NCERT Solutions for Class 7 Social Science History Chapter 6 - Towns, Traders and Craftspersons are provided here to help you learn all the concepts easily and effectively. We have provided here the best and the simplest answers to all the questions given in chapter 6 of the latest NCERT Book for Class 7 History. You can easily download all the questions and answers in PDF format form the link provided below in this article.
Check below the NCERT Solutions for Class 7 History Chapter 6 - Towns, Traders and Craftspersons:
1. Fill in the blanks:
(a) The Rajarajeshvara temple was built in __________.
(b) Ajmer is associated with the Sufi saint __________.
(c) Hampi was the capital of the __________ Empire.
(d) The Dutch established a settlement at ———— in Andhra Pradesh.
(a) The Rajarajeshvara temple was built in 1010 A.D.
(b) Ajmer is associated with the Sufi saint Khwaja Muinuddin Chishti.
(c) Hampi was the capital of the Vijayanagara Empire.
(d) The Dutch established a settlement at Masulipatnam in Andhra Pradesh.
2. State whether true or false:
(a) We know the name of the architect of the Rajarajeshvara temple from an inscription.
(b) Merchants preferred to travel individually rather than in caravans.
(c) Kabul was a major centre for trade in elephants.
(d) Surat was an important trading port on the Bay of Bengal.
(b) False; Since the merchants had to pass through many kingdoms and forests, they usually travelled in caravans and formed guilds to protect their interests.
(c) False; Kabul was a major centre for trade in horses.
(d) False; Surat Port is situated on the Western Coast of India..
3. How was water supplied to the city of Thanjavur?
Water supply to the city of Thanjavur came from wells and tanks.
4. Who lived in the “Black Towns” in cities such as Madras?
Merchants, artisans (such as weavers), native traders and craftspersons lived in the ‘Black Towns’.
5. Why do you think towns grew around temples?
Towns grew around temples because of the following factors:
- Temples were considered central to the economy and society.
- The rulers constructed these temples to demonstrate their devotion and establish their authority. They often awarded wealth and land to temples to carry out elaborate rituals, feed pilgrims and priests and celebrate festivals.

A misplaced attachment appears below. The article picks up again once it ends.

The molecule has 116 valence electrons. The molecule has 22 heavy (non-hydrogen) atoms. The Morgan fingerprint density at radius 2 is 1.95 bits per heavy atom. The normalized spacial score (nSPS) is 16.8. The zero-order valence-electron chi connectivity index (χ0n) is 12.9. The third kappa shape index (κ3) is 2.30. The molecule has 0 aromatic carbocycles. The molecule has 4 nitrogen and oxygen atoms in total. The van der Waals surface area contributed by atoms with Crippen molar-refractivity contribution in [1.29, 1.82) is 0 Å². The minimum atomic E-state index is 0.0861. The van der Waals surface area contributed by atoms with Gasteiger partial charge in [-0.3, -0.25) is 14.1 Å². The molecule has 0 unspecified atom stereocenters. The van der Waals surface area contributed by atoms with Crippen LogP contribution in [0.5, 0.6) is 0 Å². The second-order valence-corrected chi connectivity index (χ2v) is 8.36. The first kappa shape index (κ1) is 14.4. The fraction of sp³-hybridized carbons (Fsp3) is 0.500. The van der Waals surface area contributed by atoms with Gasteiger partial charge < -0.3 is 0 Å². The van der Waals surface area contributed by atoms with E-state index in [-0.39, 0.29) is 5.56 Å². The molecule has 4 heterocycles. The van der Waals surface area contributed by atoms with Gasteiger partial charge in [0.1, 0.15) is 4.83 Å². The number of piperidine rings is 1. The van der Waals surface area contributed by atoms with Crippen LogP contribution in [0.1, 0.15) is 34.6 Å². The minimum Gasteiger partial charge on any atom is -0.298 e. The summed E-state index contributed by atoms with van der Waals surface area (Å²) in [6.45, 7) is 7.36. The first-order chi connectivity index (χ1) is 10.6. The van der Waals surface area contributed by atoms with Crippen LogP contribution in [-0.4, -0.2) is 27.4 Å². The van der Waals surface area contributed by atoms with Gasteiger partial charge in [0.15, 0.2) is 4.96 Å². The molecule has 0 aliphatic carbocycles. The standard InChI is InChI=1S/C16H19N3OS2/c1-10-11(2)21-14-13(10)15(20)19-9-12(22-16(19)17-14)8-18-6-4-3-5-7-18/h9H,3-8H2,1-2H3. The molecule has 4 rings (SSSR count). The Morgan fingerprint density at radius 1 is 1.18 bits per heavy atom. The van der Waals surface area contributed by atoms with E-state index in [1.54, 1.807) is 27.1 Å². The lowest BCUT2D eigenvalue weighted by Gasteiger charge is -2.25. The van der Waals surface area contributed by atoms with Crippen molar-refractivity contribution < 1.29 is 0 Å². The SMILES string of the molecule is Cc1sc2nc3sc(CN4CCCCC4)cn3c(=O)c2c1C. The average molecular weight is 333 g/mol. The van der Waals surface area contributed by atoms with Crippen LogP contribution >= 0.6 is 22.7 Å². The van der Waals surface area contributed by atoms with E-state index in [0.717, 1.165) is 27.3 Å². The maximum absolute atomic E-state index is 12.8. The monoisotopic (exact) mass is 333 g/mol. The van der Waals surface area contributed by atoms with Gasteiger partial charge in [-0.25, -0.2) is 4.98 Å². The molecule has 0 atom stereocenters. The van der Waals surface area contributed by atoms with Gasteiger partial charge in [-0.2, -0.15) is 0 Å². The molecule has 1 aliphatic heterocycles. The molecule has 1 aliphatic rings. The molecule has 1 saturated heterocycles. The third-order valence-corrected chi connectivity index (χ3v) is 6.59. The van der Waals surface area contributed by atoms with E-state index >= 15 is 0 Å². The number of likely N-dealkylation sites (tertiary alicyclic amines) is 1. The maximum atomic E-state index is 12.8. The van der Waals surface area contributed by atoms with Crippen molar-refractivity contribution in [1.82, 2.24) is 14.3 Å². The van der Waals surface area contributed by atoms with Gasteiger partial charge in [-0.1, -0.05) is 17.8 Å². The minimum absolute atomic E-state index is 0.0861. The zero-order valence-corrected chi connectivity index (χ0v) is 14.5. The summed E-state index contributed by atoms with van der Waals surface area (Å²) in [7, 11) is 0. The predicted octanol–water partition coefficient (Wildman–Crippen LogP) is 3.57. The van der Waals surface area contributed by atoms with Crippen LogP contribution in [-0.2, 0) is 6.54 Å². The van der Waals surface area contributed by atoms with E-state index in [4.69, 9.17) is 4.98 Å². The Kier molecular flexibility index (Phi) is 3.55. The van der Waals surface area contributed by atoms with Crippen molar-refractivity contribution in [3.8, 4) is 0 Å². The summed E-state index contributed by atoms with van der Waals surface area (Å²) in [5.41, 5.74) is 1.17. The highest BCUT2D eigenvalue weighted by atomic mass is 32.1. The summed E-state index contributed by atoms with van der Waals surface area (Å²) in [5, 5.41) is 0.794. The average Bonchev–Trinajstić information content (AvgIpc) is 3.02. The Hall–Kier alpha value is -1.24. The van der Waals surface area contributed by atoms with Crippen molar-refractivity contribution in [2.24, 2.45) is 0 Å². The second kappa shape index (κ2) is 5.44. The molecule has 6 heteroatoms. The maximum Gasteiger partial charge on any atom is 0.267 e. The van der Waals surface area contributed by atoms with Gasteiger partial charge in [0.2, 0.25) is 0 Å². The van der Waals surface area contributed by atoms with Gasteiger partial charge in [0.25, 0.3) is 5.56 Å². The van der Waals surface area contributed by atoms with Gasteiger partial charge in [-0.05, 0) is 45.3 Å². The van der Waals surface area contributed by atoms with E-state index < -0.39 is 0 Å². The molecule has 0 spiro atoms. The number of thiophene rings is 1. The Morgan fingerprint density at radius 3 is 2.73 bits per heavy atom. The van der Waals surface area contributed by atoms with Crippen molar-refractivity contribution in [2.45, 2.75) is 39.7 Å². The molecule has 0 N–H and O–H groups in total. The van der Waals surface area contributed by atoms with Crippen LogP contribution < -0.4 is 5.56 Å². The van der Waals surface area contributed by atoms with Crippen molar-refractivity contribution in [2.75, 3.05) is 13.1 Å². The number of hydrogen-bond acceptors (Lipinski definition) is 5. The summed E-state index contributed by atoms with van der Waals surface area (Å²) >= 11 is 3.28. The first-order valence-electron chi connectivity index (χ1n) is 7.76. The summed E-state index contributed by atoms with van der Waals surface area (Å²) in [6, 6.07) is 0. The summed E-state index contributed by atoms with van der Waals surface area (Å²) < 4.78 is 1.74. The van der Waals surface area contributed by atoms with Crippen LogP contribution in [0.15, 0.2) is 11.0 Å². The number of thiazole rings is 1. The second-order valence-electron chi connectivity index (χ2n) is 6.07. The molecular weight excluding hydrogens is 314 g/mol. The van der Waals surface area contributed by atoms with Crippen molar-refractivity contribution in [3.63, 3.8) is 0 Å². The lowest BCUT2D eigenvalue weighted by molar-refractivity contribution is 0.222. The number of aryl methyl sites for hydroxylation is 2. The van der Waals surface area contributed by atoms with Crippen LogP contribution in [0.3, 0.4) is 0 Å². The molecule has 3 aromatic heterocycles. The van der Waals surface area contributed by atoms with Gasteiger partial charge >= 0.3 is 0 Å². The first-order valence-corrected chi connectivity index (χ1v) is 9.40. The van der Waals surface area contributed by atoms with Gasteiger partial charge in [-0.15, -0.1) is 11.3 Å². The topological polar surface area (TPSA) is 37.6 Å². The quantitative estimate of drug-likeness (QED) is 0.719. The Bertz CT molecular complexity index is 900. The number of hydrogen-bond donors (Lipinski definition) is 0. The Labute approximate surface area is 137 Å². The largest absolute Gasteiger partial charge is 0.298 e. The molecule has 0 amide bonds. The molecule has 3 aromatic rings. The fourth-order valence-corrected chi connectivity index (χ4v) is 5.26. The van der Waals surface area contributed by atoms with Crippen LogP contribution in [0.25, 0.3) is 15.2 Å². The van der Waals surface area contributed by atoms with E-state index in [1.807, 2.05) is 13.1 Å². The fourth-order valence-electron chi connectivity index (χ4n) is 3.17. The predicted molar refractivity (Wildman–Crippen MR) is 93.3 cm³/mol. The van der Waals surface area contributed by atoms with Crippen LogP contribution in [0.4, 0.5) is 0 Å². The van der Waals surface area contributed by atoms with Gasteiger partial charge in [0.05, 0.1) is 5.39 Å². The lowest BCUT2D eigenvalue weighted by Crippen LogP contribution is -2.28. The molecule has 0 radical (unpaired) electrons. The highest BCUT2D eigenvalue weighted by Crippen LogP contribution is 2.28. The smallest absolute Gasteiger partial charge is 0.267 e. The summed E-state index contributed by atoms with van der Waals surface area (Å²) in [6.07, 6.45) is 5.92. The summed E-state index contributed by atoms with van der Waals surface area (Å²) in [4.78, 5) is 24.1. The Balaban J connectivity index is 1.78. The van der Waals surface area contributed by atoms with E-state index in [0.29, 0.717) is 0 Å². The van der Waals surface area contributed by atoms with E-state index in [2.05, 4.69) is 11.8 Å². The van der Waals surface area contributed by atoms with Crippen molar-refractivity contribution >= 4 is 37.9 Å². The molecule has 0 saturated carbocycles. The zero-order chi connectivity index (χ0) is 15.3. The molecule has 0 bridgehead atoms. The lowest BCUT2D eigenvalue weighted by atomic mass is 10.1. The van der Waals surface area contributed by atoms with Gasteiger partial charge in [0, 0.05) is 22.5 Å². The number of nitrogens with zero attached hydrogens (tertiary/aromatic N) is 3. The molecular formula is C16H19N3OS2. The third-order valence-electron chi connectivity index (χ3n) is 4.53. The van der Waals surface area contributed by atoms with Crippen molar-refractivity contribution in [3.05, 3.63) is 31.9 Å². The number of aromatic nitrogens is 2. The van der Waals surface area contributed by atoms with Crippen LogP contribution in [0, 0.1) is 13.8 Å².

- The temples also utilised their wealth to finance trade and banking.
- In order to cater the needs of pilgrims, a large number of priests, artisans, workers and traders settled near the temple and led to the formation of the temple towns.
6. How important were craftspersons for the building and maintenance of temples?
Craftspersons were very important for the building and maintenance of temples because:
(i) The Vishwakarma community consisting of goldsmith, bronzesmiths, blacksmiths, masons and carpenters played an essential role in the building of temples.
(ii) Weavers such as the Saliyar or Kaikkolars were the prosperous communities who made ample donations to temples.
(iii) The craftspersons of Bidar were skilled in copper and silver works who played an essential role in adorning of temples with art and craft.
7. Why did people from distant lands visit Surat?
People from distant lands visited Surat due to the following reasons:
- Surat was the gateway for trade with West Asia via the Gulf of Ormuz.
- Surat has also been called the gate to Mecca because many pilgrim ships set sail from here.
- The Portuguese, Dutch and English had their factories and warehouses at Surat during the seventeenth century.
- There were also several retail and wholesale shops selling cotton textiles.
- The textiles of Surat were famous for their gold lace borders (zari) and had a market in West Asia, Africa and Europe.
- The state built numerous rest-houses to take care of the needs of people from all over the world who came to the city. There were magnificent buildings and innumerable pleasure parks.
8. In what ways was craft production in cities like Calcutta different from that in cities like Thanjavur?
The craft production in cities like Calcutta was different from that in cities like Thanjavur in the following ways:
(i) Craftspersons were not free to sell their own crafts and textiles as they were controlled by the European companies.
(ii) They worked on a system of advances which meant that they had to weave cloth which was already promised to European agents.
(iii) They had to reproduce the designs supplied to them by the Company agents
(i) Here the craftspersons were independent and were free to sell their own products.
(ii) They developed the crafts on interest and they were creative and specialized.
(iii) Their production focused on the needs of the temple and the pilgrims.
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